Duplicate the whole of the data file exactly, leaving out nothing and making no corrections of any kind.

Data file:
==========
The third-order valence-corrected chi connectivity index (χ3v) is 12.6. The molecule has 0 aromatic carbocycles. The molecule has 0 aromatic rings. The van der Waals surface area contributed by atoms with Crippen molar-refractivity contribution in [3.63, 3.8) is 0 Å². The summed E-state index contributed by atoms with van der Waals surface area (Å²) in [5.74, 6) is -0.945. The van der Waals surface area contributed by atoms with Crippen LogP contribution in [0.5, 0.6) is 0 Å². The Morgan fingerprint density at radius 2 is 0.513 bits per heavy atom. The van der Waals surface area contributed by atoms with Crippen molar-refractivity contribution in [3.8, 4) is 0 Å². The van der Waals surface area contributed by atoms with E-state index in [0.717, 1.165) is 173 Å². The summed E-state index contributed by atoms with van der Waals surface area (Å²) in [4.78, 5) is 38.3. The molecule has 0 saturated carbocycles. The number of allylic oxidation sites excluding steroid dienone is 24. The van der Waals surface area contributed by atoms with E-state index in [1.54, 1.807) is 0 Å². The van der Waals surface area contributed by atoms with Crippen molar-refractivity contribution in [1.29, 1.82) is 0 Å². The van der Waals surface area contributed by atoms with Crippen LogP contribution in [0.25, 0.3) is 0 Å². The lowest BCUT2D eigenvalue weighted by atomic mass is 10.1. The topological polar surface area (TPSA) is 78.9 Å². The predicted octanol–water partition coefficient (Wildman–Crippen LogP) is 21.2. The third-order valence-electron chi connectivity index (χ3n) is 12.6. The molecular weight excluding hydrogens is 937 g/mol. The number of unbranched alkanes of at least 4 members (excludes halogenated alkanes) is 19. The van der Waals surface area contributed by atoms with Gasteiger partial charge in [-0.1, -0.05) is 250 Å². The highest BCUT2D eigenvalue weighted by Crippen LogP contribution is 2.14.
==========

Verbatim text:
The third-order valence-corrected chi connectivity index (χ3v) is 12.6. The molecule has 0 aromatic carbocycles. The molecule has 0 aromatic rings. The van der Waals surface area contributed by atoms with Crippen molar-refractivity contribution in [3.63, 3.8) is 0 Å². The summed E-state index contributed by atoms with van der Waals surface area (Å²) in [5.74, 6) is -0.945. The van der Waals surface area contributed by atoms with Crippen LogP contribution in [0.5, 0.6) is 0 Å². The Morgan fingerprint density at radius 2 is 0.513 bits per heavy atom. The van der Waals surface area contributed by atoms with Crippen molar-refractivity contribution in [3.8, 4) is 0 Å². The van der Waals surface area contributed by atoms with E-state index in [0.717, 1.165) is 173 Å². The summed E-state index contributed by atoms with van der Waals surface area (Å²) in [4.78, 5) is 38.3. The molecule has 0 saturated carbocycles. The number of allylic oxidation sites excluding steroid dienone is 24. The van der Waals surface area contributed by atoms with E-state index in [1.54, 1.807) is 0 Å². The van der Waals surface area contributed by atoms with Crippen molar-refractivity contribution in [1.29, 1.82) is 0 Å². The van der Waals surface area contributed by atoms with Crippen LogP contribution in [0.25, 0.3) is 0 Å². The lowest BCUT2D eigenvalue weighted by atomic mass is 10.1. The topological polar surface area (TPSA) is 78.9 Å². The predicted octanol–water partition coefficient (Wildman–Crippen LogP) is 21.2. The third-order valence-electron chi connectivity index (χ3n) is 12.6. The molecular weight excluding hydrogens is 937 g/mol. The number of unbranched alkanes of at least 4 members (excludes halogenated alkanes) is 19. The van der Waals surface area contributed by atoms with Gasteiger partial charge in [-0.1, -0.05) is 250 Å². The highest BCUT2D eigenvalue weighted by Crippen LogP contribution is 2.14.